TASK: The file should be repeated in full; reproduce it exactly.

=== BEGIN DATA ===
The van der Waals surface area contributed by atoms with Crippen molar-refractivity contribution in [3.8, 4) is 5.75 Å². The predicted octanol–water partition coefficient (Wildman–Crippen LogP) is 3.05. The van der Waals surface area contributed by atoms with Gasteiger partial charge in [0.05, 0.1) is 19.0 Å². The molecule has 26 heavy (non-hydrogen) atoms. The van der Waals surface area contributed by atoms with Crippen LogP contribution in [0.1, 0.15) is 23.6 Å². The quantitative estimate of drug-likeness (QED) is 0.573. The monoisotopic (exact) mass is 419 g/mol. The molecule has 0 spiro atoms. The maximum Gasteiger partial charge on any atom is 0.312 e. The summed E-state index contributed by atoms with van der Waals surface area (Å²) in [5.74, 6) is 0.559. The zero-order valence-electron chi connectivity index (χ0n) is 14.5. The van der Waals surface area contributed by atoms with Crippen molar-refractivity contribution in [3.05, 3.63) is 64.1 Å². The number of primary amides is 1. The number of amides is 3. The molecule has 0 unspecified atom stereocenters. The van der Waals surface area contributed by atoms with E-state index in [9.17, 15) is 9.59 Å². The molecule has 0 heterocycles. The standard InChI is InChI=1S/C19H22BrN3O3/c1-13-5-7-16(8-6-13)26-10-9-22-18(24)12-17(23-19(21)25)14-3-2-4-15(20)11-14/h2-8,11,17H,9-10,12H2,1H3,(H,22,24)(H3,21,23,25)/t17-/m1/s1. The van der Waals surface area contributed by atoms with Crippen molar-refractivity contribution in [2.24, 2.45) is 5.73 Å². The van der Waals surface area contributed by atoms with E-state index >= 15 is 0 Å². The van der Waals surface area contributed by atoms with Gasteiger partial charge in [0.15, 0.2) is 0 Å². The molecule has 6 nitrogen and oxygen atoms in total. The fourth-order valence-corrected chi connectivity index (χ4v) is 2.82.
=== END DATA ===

The van der Waals surface area contributed by atoms with Crippen molar-refractivity contribution in [3.8, 4) is 5.75 Å². The predicted octanol–water partition coefficient (Wildman–Crippen LogP) is 3.05. The van der Waals surface area contributed by atoms with Gasteiger partial charge in [0.05, 0.1) is 19.0 Å². The molecule has 26 heavy (non-hydrogen) atoms. The van der Waals surface area contributed by atoms with Crippen LogP contribution in [0.1, 0.15) is 23.6 Å². The quantitative estimate of drug-likeness (QED) is 0.573. The monoisotopic (exact) mass is 419 g/mol. The molecule has 0 spiro atoms. The maximum Gasteiger partial charge on any atom is 0.312 e. The summed E-state index contributed by atoms with van der Waals surface area (Å²) in [5.74, 6) is 0.559. The zero-order valence-electron chi connectivity index (χ0n) is 14.5. The van der Waals surface area contributed by atoms with Crippen molar-refractivity contribution in [3.05, 3.63) is 64.1 Å². The number of primary amides is 1. The number of amides is 3. The molecule has 0 unspecified atom stereocenters. The van der Waals surface area contributed by atoms with E-state index in [9.17, 15) is 9.59 Å². The molecule has 0 heterocycles. The standard InChI is InChI=1S/C19H22BrN3O3/c1-13-5-7-16(8-6-13)26-10-9-22-18(24)12-17(23-19(21)25)14-3-2-4-15(20)11-14/h2-8,11,17H,9-10,12H2,1H3,(H,22,24)(H3,21,23,25)/t17-/m1/s1. The van der Waals surface area contributed by atoms with Crippen molar-refractivity contribution in [2.24, 2.45) is 5.73 Å². The van der Waals surface area contributed by atoms with E-state index >= 15 is 0 Å². The van der Waals surface area contributed by atoms with Gasteiger partial charge in [0.15, 0.2) is 0 Å². The molecule has 6 nitrogen and oxygen atoms in total. The fourth-order valence-corrected chi connectivity index (χ4v) is 2.82.